Title page for ETD etd-01102006-135121


Type of Document Master's Thesis
Author Bogolu, Sai Chaitanya Reddy
Author's Email Address sbogol1@lsu.edu
URN etd-01102006-135121
Title Effect of Repetitions on Static and Dynamic Strength
Degree Master of Science in Industrial Engineering (M.S.I.E.)
Department Industrial & Manufacturing Systems Engineering
Advisory Committee
Advisor Name Title
Fereydoun Aghazadeh Committee Chair
Charles McAllister Committee Member
Cornelis de Hoop Committee Member
Keywords
  • strength
  • static
  • dynamic
  • repetitions
  • emg
Date of Defense 2005-11-28
Availability unrestricted
Abstract
The objective of this study was to investigate the effect of repetitions on static and dynamic strength. The study is divided into two parts, the first part investigated static and dynamic strength during one, three and six repetitions per minute, and the second part of the study analyzed dynamic strength data collected using the Multiaxial Multipurpose Isokinetic Dynamometer. The study comprised of dynamic strength test data at three speeds of one, five and ten inch per second.

Five male subjects participated in the first part of the study, and the results were analyzed by plotting a time series to observe the pattern of change in strength with repetitions. The results show a linear decrease in static and dynamic strength; the rate of decrease was the highest for static six repetitions per minute and the least during the dynamic one repetition per minute test. There was a decrease of 48.72% in strength for static six repetitions/minute routine and a decrease of 5.15% during dynamic one repetition per minute routine. Plot of Median Frequency (MDF) of EMG signals showed the highest rate of fatigue occurrence during static six repetition/minute and the least during dynamic one repetition/minute routine.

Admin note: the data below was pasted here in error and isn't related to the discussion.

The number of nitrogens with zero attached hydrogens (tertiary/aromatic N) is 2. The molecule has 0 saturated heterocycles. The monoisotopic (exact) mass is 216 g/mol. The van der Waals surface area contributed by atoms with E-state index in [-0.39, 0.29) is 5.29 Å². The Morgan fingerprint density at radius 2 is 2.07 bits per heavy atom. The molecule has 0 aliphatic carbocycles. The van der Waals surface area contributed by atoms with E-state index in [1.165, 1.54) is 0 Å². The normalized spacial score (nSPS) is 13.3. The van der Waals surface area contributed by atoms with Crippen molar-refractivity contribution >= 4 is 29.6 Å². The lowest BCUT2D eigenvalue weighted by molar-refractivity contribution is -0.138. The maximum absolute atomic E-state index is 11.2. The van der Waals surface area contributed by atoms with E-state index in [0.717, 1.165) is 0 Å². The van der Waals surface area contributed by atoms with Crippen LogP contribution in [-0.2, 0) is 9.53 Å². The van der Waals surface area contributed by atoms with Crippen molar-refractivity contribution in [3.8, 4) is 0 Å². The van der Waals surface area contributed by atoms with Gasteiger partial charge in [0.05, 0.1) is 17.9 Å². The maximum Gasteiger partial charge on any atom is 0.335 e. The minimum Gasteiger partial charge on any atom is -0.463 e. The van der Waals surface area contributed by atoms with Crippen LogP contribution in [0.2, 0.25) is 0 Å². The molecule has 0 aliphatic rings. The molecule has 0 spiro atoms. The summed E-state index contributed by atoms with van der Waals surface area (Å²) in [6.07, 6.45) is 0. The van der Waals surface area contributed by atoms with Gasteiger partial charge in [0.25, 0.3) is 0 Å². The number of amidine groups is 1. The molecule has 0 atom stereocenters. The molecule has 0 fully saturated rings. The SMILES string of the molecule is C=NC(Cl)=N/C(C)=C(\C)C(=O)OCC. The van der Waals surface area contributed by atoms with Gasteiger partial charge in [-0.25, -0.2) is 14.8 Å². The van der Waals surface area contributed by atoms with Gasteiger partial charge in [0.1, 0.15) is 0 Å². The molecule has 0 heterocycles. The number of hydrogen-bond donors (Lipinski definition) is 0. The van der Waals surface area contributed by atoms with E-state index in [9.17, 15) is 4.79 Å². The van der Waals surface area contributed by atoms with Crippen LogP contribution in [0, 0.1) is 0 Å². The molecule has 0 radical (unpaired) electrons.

The results of the second part of the study also show a linear decrease in dynamic strength for the three speeds. The highest percentage decrease in strength was 15.62% during one inch per second routine, and least decrease in strength was 8.7% during the ten inch per second pull routine. During the push cycle, the highest percentage decrease in strength was 18.56% during five inch/second routine and the least decrease was 8.28% during one inch/second. Another important fact is that all subjects were able to exert a maximum strength of 64.89 lb during five inch per second pull routine. This value was greater than the strength values exerted during one and ten inch per second push and pull routines. The MDF plot of the EMG signals showed the highest rate of fatigue occurred during five inch per second routine, and the least rate during one inch per second routine.

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